Thursday, February 21, 2013
Bay Area Becoming Mecca for Silent Film
The San Francisco Bay Area is becoming a Mecca for silent film.
In its near 20 year history, the San Francisco Silent Film Festival has grown to become the leading and largest such event in the Western Hemisphere. Last year, it sponsored an epic, even historic screening of Napoleon that made news around the United States. And in June, it is putting on a three day event at which all nine of Alfred Hitchcock's silent films will be shown.
Over in the east bay, the Niles Essanany Silent Film Museum has been showing silent movies every weekend for nearly 10 years. They also put on an annual Charlie Chaplin Days event and Broncho Billy Film Festival.
Silent films are also occasionally shown in the north bay, at the Rafael Film Center, in the south bay at the Stanford Theater, and in Berkeley at the Pacific Film Archive. And don't forget the Berkeley Underground Film Society, an all ages club for collectors, researchers, and film enthusiasts whose weekly programs of rarely projected, or otherwise obscure 8mm, Super 8, and 16mm prints includes a fair number of early and silent cinema.
Another east bay contribution to the local scene is The Second International Berkeley Conference on Silent Cinema, which this year will be held from February 21-23 at the Berkeley Art Museum and Pacific Film Archive. Following the successful first Berkeley Conference on Silent Cinema in 2011 (which had the theme "Cinema Across Media: The 1920s"), this year's conference similarly explores an aspect of film and film culture in the silent era.
Each of the conferences is designed to advance research and promote public interest in silent cinema by combining a three-day academic conference (free and open to the public) with an evening series of screenings at the Pacific Film Archive related to the topic under discussion.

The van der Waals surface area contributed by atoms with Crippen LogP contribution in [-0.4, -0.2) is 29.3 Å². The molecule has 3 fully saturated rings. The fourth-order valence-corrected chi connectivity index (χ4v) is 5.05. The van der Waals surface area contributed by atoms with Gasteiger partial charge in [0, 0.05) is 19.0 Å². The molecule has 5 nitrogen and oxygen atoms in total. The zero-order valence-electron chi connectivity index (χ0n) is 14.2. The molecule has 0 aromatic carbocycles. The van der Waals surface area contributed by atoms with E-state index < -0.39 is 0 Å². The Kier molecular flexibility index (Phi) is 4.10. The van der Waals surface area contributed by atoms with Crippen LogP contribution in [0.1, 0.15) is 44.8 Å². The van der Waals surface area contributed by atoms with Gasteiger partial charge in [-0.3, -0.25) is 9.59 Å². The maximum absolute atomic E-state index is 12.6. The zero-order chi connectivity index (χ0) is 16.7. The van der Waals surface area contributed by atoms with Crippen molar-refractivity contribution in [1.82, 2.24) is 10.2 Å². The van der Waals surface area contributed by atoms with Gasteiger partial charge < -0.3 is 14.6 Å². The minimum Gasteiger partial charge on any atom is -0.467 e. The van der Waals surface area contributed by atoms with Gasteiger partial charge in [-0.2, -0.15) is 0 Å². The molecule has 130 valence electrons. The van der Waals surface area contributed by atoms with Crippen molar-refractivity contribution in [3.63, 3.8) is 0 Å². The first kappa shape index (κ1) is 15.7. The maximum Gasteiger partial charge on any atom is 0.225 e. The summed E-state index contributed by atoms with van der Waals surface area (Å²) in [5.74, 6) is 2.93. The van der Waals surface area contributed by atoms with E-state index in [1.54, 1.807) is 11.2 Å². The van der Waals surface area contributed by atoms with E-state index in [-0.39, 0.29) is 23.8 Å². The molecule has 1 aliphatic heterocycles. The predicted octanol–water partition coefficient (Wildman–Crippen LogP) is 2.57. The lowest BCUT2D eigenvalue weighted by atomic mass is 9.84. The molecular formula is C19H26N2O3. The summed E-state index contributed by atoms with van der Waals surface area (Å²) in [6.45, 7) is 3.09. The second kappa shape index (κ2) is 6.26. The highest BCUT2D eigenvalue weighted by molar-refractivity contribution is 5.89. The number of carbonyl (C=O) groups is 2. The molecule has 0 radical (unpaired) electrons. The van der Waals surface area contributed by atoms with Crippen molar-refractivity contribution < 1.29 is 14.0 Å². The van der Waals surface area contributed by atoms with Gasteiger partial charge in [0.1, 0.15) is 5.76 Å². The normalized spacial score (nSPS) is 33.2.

This year the conference focuses on the theme "On Location." Four plenary speakers, thirty invited presenters, and six introduced screenings will explore the ways in which films in the silent era created new possibilities for experiencing place in a cinematic way.
This year's plenary speakers are Jennifer Bean (University of Washington), Donald Crafton (Notre Dame), Aaron Gerow (Yale), and Scott Simmon (University of California, Davis). Among the other speaks are Janet Bergstrom (UCLA), Mary Ann Doane (University of California-Berkeley), Anton Kaes (University of California-Berkeley), and Shelley Stamp (University of California, Santa Cruz). Each is the author of a notable book in the field of film studies. Doane, in particular, is the author of a 1991 book likely familiar to readers of this blog, Femmes Fatales: Feminism, Film Theory, Psychoanalysis (Routledge).
More info: Click here to see the conference schedule. Click here to see a list of speakers. Or click here to see a list of films to be shown as part of the conference.
Unfortunately, the one Louise Brooks film made on location in Berkeley, Rolled Stockings (1927), is lost. Parts of this college comedy romance were filmed on the campus of the University of California, Berkeley. Other scenes from the film, which featured rowing competition, were shot on the San Francisco Bay.
Posted by thomas gladysz / Louise Brooks Society